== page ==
Report #161: Confined and Internally Reinforced Concrete Block Masonry Building

by Diego Velasquez Jofre, Lars Abrahamczyk, Jochen Schwarz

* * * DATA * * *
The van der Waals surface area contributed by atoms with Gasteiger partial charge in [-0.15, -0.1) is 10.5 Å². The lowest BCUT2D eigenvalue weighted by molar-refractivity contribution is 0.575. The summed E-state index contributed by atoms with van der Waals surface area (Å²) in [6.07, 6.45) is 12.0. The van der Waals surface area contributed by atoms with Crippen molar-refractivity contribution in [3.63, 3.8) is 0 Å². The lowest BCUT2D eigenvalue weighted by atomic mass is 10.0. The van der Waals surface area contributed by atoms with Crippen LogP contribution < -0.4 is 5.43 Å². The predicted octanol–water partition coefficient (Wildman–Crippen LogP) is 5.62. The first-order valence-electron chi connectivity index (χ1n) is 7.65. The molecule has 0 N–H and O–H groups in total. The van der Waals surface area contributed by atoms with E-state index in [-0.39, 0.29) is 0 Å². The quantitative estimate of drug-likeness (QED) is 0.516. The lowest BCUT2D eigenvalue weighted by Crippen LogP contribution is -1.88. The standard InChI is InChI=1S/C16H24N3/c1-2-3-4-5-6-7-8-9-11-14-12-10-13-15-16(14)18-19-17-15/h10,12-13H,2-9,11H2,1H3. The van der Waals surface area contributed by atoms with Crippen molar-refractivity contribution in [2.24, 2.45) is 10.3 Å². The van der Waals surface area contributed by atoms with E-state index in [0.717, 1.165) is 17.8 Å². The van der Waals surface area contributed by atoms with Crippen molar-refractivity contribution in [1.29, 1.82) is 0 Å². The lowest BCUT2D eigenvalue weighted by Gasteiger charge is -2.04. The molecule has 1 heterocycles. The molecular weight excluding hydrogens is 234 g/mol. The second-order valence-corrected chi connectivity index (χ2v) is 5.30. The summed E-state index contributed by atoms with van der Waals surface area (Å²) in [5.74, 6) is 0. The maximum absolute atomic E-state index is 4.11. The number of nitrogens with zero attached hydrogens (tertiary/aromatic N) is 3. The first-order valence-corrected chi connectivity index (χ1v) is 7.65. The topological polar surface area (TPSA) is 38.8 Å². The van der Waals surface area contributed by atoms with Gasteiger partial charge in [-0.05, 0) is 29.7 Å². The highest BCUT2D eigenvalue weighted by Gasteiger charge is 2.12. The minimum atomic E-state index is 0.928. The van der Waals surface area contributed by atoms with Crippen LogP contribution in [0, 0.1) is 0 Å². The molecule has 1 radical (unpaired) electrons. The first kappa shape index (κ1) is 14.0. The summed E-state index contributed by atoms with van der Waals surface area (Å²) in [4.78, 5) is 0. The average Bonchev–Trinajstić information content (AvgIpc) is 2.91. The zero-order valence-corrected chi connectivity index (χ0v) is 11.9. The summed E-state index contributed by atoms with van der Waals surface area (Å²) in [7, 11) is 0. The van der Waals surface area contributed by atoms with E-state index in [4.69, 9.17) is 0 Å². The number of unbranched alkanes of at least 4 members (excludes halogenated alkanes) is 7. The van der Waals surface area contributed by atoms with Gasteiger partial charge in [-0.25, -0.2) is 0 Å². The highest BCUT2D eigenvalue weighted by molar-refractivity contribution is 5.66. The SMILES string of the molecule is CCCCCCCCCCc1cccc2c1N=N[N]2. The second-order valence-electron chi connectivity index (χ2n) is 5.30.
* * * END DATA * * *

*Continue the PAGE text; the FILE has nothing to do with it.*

The February 1976 earthquake caused severe damage to housing and buildings in Guatemala. Because many adobe houses were destroyed during the earthquake, there was greater interest in building with reinforced concrete block masonry structures after the event. This building type can now be found throughout Guatemala. Reinforced concrete block masonry structures are primarily used for family housing, both in cities and in rural Guatemala. The main load-bearing elements are masonry walls with concrete block walls reinforced with vertical and horizontal reinforced concrete elements in addition to internal steel reinforcement bars placed in the hollow cores of the concrete blocks. After the 1976 earthquake several guidelines were published on the construction of masonry block buildings, but the first formal standard/code was established in 2000, the Recommended Structural Standards of Design for the Republic of Guatemala -AGIES. The main parameters for structural design are incorporated in chapter No. 9  Mamposteria Reforzada. Nowadays reinforced concrete block masonry houses are constructed all over the country by governmental institutions for low-income classes. Currently this type of structure is the most widely built in Guatemala.